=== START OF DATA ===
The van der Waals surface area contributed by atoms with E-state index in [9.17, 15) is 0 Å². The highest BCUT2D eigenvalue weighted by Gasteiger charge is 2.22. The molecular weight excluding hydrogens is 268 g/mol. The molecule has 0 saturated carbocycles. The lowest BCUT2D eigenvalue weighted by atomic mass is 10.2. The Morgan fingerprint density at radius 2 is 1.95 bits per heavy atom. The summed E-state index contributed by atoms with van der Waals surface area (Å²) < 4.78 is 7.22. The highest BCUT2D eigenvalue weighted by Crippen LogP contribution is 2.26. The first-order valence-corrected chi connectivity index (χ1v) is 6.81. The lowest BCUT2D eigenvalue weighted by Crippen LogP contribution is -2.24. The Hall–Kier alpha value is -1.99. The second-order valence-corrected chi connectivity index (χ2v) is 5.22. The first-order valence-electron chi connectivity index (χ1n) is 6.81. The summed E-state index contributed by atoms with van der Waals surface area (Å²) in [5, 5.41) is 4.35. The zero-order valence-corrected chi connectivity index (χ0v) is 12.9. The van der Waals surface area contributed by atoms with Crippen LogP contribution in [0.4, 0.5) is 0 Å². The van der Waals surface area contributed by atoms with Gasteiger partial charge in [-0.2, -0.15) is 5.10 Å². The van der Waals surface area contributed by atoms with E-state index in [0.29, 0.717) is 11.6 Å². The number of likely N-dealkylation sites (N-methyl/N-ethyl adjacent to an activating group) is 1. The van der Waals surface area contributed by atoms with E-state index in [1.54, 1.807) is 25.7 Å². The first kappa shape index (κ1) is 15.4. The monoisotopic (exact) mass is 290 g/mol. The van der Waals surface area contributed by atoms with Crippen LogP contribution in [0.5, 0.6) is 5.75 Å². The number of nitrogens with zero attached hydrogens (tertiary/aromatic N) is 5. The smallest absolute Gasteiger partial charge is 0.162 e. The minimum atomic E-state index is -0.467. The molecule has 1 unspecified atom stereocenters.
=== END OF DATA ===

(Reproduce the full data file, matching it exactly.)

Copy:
The van der Waals surface area contributed by atoms with E-state index in [9.17, 15) is 0 Å². The highest BCUT2D eigenvalue weighted by Gasteiger charge is 2.22. The molecular weight excluding hydrogens is 268 g/mol. The molecule has 0 saturated carbocycles. The lowest BCUT2D eigenvalue weighted by atomic mass is 10.2. The Morgan fingerprint density at radius 2 is 1.95 bits per heavy atom. The summed E-state index contributed by atoms with van der Waals surface area (Å²) < 4.78 is 7.22. The highest BCUT2D eigenvalue weighted by Crippen LogP contribution is 2.26. The first-order valence-corrected chi connectivity index (χ1v) is 6.81. The lowest BCUT2D eigenvalue weighted by Crippen LogP contribution is -2.24. The Hall–Kier alpha value is -1.99. The second-order valence-corrected chi connectivity index (χ2v) is 5.22. The first-order valence-electron chi connectivity index (χ1n) is 6.81. The summed E-state index contributed by atoms with van der Waals surface area (Å²) in [5, 5.41) is 4.35. The zero-order valence-corrected chi connectivity index (χ0v) is 12.9. The van der Waals surface area contributed by atoms with Crippen LogP contribution in [0.4, 0.5) is 0 Å². The van der Waals surface area contributed by atoms with Gasteiger partial charge in [-0.2, -0.15) is 5.10 Å². The van der Waals surface area contributed by atoms with E-state index in [0.29, 0.717) is 11.6 Å². The number of likely N-dealkylation sites (N-methyl/N-ethyl adjacent to an activating group) is 1. The van der Waals surface area contributed by atoms with E-state index in [1.54, 1.807) is 25.7 Å². The first kappa shape index (κ1) is 15.4. The monoisotopic (exact) mass is 290 g/mol. The van der Waals surface area contributed by atoms with Crippen LogP contribution in [0.5, 0.6) is 5.75 Å². The number of nitrogens with zero attached hydrogens (tertiary/aromatic N) is 5. The smallest absolute Gasteiger partial charge is 0.162 e. The minimum atomic E-state index is -0.467. The molecule has 1 unspecified atom stereocenters.